Thursday, March 13, 2008

Annual Cycling Editorial

Oh. Rant, I mean.

I believe I missed it last year, so I will start early this year. The media usually starts in about June expressing shock and dismay that most cyclists in Japan ignore the law and wobble about negligently, recklessly, idiotically, and as one put it "with no sense of anticipation."

Last year, the police---who often are prime examples of the negligent, reckless, and idiotic cyclist---proposed forcing all cyclists onto the sidewalk. One of the English language newspapers, either the Japan Times or the Asahi Shimbun, worried that if that happened, cyclists would think they owned the sidewalks. Don't they already think that?

This year, they are thinking of getting cyclists off the sidewalk; stopping them from holding umbrellas in one hand (often directly in front of their face so that they cannot see a thing beyond their front tire); prohibiting the extremely common use of cell phones while riding and other dangerous riding behavior.

I ride my road bike a lot. I have averaged 4,500 to 5,000 miles per year over the last 5-6 years. Most of this is along the Tamagawa, but some of it on roads. Frankly, the problem is that most mama-chari riders (and many road bike riders) don't appear to have any awareness of their surroundings, no sense of anticipation, no sense of danger, and often a total disregard of anyone or anything else. Most would seem to prefer to run into someone else and seriously injure or kill themselves and the other person rather than to take any action which would be "troublesome." You know, applying the brakes, staying in the correct lane, taking evasive action to avoid a collision, or even watching where they are going. Lest one think that only Japanese do this, I have seen plenty on non-Japanese adopt this sort of head-up-the-ass riding behavior. What non-Japanese often don't know is that many cycling violations are not traffic violations, but violations of criminal law (according to an article from a few years ago by the head of, if memory serves, the Japan Cycling Association). And you DON'T want to be arrested for a crime in Japan.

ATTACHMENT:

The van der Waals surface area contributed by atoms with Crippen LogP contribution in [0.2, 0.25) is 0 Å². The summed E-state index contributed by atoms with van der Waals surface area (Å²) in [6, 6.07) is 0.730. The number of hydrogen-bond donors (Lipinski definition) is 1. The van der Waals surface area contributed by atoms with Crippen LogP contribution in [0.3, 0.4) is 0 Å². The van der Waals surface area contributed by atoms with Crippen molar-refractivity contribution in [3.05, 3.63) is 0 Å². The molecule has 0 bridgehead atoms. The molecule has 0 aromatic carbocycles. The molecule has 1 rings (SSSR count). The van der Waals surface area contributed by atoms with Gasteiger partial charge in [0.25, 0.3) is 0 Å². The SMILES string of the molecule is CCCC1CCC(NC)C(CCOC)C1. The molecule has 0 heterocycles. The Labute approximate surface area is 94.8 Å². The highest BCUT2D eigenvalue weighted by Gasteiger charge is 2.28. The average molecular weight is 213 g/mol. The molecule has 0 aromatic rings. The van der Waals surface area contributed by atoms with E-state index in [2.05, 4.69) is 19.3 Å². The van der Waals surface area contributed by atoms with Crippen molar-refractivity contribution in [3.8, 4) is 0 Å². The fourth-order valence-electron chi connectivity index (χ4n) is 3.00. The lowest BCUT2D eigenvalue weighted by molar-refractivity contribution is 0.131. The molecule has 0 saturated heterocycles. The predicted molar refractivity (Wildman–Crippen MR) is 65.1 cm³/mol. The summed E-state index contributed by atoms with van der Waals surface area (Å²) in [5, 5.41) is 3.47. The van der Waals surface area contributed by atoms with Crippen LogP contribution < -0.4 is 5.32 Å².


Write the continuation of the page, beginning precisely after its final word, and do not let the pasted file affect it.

I have mixed feelings about this newest idea. I won't ride on the sidewalk unless I have no other choice, and then only for as short of a distance as possible. Too dangerous. I hate walking down the sidewalk with some wobbling fool reading his/her e-mail and clanging that damned bell ordering everyone out of the way. My wife refuses to budge for them. She has more balls that I do. They'll run you down and kill you---as some woman did to an elderly lady a few weeks ago. That woman is likely to spend some time in the pokey.

One the other had, if these mama-chari riders are forced onto the road and they don't change their behavior, natural selection will deal with many. That's the way the cookie crumbles, but then I will have to deal with them too when I am riding on the road. They are extremely dangerous to approach or pass no matter where they are. EXTREMELY DANGEROUS. One cannot trust them or take his/her eyes off them for a split second. Did I say that these wobbling, reckless, negligent riders are EXTREMELY DANGEROUS? I am perhaps understating it a bit. They will kill you and themselves in a heartbeat. BEWARE!

Last year a politician wrote an editorial in one of the newspapers suggesting that an education and licensing system for cyclists was an answer. He thought that the reason that cyclists were so lacking in safe riding practices is because most Japanese don't learn to drive and therefore have no real sense of the rules or dangers of the road.

Whatever the reason, a license isn't going to help anytime soon. Despite some suggestions, most places aren't going to have cycling paths either and even if they did, they'd become an extra sidewalk for absent-minded pedestrians and another parking space for cars. (One of the most dangerous places to ride along the Tamagawa is a short section in which the cycling path is separated from the pedestrian path by a line. There you have cyclists on the pedestrian path and pedestrians on the cycling path. As soon as they approach one another, they each try to get into the correct path, resulting in "confusion.")

I have no idea on how to reduce the dangers here. It would require a whole new approach to more than just cycling. People are riding a bike in the same way that people walk---without watching where they are going, without awareness of where they are, without awareness of what they are doing, without any rules of where to walk (the right or left side) and without concern about running into someone else. Plus, the rule is go as slow as a dead 3-legged turtle in molasses in mid-January unless you see someone else heading toward the same spot as you. Then run like a bat out of hell just to get in front, and then slow down and block the way. Just like folks ride bikes.

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